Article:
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Christmas Songfests: Bard & Millbrook

Music review
by Kevin T. McEneaney
Mon Dec 14th, 2015

Dawn Upshaw

Bard College’s A Winter Songfest at the Sosnoff Theater headed by soprano Dawn Upshaw offered a two-part program: the first half sampled Europe from the seventeenth to the twentieth century (opera and art song), while the second half featured twentieth-century American pop tunes. Dawn Upshaw, who has appeared at New York’s Metropolitan opera over 300 times, sang most beautifully in German and Hebrew, yet the event showcased the work of her students.

Among the numerous wonderful performances of the students, standouts included: soprano Anna-Sophia Neher’s superb rendition of Mozart’s Alleluia; baritone Rolfe Dauz deftly singing the lullaby “Still, Still, Still”; sopranos Adanya Dunn and Zoe Johnson lyrically performing the “Flower Duet” from Léo Delibes’ opera Lakmé. The first half of the program ended with a turn toward Americana with Irving Berlin’s “Count Your Blessings” sung charmingly by Lizabeth Malanga. All of Upshaw’s students gathered round for Richard Rodgers’ amusing “Sing for Your Supper.”

Mary Stuart Masterson narrated “How the Grinch Stole Christmas!” to the fifth grade chorus of the Chancellor Livingston Elementary School from Rhinebeck, which at times sang off-key, yet they added a charming atmosphere to the inclusive spirit of the occasion. Mezzo-soprano Kelly Newbery and tenor Corey Dalton Hart rose to a winning performance of Frank Loesser’s “Baby, it’s Cold Outside,” while baritone Nathaniel Sullivan lifted Berlin’s “White Christmas” beyond the bounds of cliché .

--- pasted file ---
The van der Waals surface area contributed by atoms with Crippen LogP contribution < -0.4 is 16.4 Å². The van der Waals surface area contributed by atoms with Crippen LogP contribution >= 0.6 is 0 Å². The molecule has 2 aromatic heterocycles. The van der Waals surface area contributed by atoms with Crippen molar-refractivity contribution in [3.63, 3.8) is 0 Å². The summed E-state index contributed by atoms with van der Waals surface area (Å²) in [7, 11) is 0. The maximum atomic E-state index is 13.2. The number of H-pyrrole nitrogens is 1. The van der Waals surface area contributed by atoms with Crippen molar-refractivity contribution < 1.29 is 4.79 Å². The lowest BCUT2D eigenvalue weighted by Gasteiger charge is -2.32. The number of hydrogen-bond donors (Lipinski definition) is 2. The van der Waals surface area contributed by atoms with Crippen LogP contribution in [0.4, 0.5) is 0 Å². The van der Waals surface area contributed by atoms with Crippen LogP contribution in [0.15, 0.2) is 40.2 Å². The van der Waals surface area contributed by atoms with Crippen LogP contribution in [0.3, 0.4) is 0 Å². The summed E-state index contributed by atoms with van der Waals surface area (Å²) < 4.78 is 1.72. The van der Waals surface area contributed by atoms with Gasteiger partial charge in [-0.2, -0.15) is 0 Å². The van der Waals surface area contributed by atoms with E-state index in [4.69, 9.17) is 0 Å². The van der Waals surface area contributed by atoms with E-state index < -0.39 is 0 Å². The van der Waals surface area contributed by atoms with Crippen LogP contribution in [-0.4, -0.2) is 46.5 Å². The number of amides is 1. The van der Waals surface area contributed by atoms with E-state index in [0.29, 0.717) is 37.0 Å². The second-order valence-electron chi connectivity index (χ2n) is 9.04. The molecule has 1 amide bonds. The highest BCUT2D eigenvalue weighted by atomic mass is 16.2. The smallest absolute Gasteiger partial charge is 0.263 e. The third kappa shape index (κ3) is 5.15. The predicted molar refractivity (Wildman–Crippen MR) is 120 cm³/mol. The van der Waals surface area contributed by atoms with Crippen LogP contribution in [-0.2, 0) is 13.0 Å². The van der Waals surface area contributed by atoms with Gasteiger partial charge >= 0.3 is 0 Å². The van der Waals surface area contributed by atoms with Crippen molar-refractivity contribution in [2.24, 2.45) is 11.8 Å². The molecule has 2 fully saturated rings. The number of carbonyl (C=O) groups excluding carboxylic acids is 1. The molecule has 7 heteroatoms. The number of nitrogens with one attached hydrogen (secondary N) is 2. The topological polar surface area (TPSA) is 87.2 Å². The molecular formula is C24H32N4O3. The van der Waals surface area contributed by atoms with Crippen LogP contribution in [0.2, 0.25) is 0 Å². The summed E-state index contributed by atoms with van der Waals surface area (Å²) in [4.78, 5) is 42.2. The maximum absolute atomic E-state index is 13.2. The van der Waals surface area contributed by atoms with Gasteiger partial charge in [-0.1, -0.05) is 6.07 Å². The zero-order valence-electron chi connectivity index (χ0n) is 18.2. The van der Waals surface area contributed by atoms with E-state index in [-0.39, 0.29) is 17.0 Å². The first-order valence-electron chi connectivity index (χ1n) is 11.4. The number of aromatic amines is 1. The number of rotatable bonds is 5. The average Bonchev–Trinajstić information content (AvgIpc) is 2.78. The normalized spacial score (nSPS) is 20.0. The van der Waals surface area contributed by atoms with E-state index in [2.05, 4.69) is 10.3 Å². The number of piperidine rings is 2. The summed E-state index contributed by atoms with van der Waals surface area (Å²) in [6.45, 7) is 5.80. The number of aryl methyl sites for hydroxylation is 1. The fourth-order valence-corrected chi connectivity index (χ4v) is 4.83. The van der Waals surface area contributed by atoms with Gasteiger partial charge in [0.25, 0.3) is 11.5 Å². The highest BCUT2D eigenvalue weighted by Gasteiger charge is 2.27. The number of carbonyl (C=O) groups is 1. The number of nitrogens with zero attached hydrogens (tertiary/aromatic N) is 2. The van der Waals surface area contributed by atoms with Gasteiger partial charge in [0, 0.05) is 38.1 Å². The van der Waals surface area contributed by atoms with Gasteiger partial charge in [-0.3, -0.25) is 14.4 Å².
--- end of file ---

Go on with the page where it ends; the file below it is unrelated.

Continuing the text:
Dawn Upshaw and students at Fisher Center

The concert concluded with the whole cast singing the traditional “We Wish You a Merry Christmas,” accompanied boldly by the Winter Songfest Brass. While much of the song material romanticized the falling of snowflakes, none fell, and they may not fall before this Christmas, yet the program offered a delightful medley of old and recent, classical and classy pop.

That evening in Millbrook, Lyall Memorial Federated Church put on its first Christmas concert under choral director, composer, and pianist Daniel Koch. Word-of-mouth buzz from several members of the Smithfield Church choir (who told me of their rehearsal excitement) drew me to this event. Koch, whose rhythmic jazz-style piano playing leans toward earthy bass lines, premiered three of his own works: a Prelude, his fabulous choral song “It was Good,” and a Postlude.

The chorus of twenty-five offered a marvelous rendition of “Hark! The Herald Angels Sing.” Koch’s arrangement of “What Child is this in the Moon of Wintertime” by Jesuit Jean de Brebeuf (the first European to adequately learn the Huron language) leavened deep Carolingian rhythms into this surprisingly modern Christmas song (written in the 17th century) which offered an aesthetic revelation to me. In a more traditional vein they sang with animated joy one of my all-time Christmas favorites, Antonio Vivladi’s Gloria where Millbrook violinist Rob Murphy excelled (depicted in front page teaser image).

Soprano Caitlin Mandracchia was superb in lonely mood and fragile texture with Gustav Holst’s setting of Christina Rossetti’s poem “In the Bleak Midwinter.” Benjamin Harlin’s “African Alleluia” rocked the church with its syncopated rhythm and had me swaying in seat. Six local girls from seven to eleven sang a medley of traditional carols; there was no doubt—they could sing as well as anyone in the adult choir. Tenor Mensah Robinson admirably provided a rich melodic line to Koch’s original “It was Good.” The young prodigies joined the chorus for a rousing rendition of “Go Tell It on the Mountain.”

Faileigh Thorne with Conservatory director Bob Martin at the post concert party

This was the first Lyall Christmas concert and I’m confident that a firm foundation has been set, yet if more people attend next year, I don’t know where they will sit, as this performance was to church capacity. There is something more powerfully intimate in a Christmas concert performed inside a church rather than on a large theatrical stage. The wide tradition of exciting Christmas music continues to grow with innovative rearrangements of old material, as well as the invention of new compositions.